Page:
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Proof of the Pudding

TELEVISION REVIEW | 'WE NEED TO TALK ABOUT COSBY'

We-need-to-talk-about-cosby-television-review-bill-cosby
Sundance Institute

Bill Cosby was a bona fide ’80s cultural icon. In his documentary series “We Need to Talk About Cosby,” W. Kamau Bell acknowledges Mr. Cosby’s influence on his initially choosing a career in comedy – the same inspiration that spurred a generation of Black comedians. Of course, the urgency to discuss Mr. Cosby now stems from the fact that he’s better known over the past decade for being a serial rapist.

The four-part Showtime series starts off recounting Mr. Cosby’s meteoric rise following his 1964 appearance on NBC’s “The Jack Paar Program.” Amid omnipresent demeaning depictions of Blacks in media, his starring role as a multilingual Rhodes scholar on the ’60s NBC series “I Spy” was a welcome change. Like Snoop Dogg today, Mr. Cosby was willing to dabble in anything and everything to get the bag – including the educational TV program “Picture Pages.” Unlike Snoop Dogg, Mr. Cosby acted the sanctimonious moral authority. The charade continued with NBC’s “The Cosby Show” through the ’80s, with his playing an ob-gyn, the embodiment of Black excellence if not also raising all kinds of red flags in hindsight.

Despite coming of age professionally amid the Civil Rights Movement, Mr. Cosby made a name for himself by not making people uncomfortable – in other words, as a pick-me playing respectability politics. Some of the adjectives used here: “raceless,” “nonthreatening,” “safe, compromise choice.” So the fact that he seemed nonthreatening meant that people glossed over the tell-tale signs hiding in plain sight: He was joking about Spanish Fly on his 1969 album, “It’s True! It’s True!” This horrifying running joke of his persisted well into the ’90s, when he once again namedropped the date-rape drug on CNN’s “Larry King Live.”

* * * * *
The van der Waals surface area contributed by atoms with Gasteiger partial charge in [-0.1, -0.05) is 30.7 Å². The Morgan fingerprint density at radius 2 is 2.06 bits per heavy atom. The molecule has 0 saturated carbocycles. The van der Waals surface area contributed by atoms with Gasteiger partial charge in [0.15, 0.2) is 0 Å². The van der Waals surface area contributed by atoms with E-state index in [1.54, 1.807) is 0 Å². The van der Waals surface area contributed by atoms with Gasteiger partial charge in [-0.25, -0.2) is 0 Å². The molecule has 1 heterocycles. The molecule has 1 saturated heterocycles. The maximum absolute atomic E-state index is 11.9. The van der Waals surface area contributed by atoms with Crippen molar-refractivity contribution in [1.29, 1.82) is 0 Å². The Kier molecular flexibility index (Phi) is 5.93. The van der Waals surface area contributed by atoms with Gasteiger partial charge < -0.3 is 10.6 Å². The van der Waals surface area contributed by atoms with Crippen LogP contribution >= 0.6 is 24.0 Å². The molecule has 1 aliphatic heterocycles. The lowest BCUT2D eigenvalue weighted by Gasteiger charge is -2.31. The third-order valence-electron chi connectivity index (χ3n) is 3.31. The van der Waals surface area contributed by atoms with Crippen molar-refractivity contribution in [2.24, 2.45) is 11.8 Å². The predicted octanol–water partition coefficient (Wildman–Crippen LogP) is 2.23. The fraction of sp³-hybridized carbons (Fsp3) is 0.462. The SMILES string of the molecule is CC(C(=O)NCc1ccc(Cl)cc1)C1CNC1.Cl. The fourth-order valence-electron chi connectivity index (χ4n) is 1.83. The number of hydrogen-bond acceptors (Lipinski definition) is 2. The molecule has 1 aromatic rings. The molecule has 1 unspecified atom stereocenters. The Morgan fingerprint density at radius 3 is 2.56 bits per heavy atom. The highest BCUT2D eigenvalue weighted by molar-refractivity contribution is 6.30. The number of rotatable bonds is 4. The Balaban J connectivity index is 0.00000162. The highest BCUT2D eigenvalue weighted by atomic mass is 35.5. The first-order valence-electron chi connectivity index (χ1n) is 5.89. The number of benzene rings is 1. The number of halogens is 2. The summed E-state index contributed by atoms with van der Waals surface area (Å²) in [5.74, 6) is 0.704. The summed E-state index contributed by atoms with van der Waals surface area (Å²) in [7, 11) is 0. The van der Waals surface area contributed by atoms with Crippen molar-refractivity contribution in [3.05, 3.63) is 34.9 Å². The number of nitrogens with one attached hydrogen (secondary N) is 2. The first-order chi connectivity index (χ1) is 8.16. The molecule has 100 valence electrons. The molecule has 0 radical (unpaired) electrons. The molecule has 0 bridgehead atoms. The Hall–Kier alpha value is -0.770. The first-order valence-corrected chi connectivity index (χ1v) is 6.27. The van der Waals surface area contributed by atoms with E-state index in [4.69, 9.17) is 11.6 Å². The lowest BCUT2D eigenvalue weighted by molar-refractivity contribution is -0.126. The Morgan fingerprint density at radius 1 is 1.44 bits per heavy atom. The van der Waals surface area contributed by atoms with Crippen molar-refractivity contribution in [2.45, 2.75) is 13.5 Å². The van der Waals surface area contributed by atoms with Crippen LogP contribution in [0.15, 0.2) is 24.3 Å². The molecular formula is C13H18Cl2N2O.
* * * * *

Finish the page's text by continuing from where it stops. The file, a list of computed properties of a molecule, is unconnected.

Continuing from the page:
Mr. Bell treats the many victims who agree to be interviewed with the utmost sensitivity and care, letting them speak without editorial interruption and keeping the camera rolling after they’re done to capture the raw emotions.

The series ends with the overturning of Mr. Cosby’s conviction and his release from prison in October 2021, which leaves the crew reeling on camera. “We Need to Talk About Cosby” tries to make lemonade out of these lemons by touting victories on other fronts, such as the abolition of state statutes of limitation for sex crimes. But no matter how you slice it, that’s hardly a hopeful conclusion.

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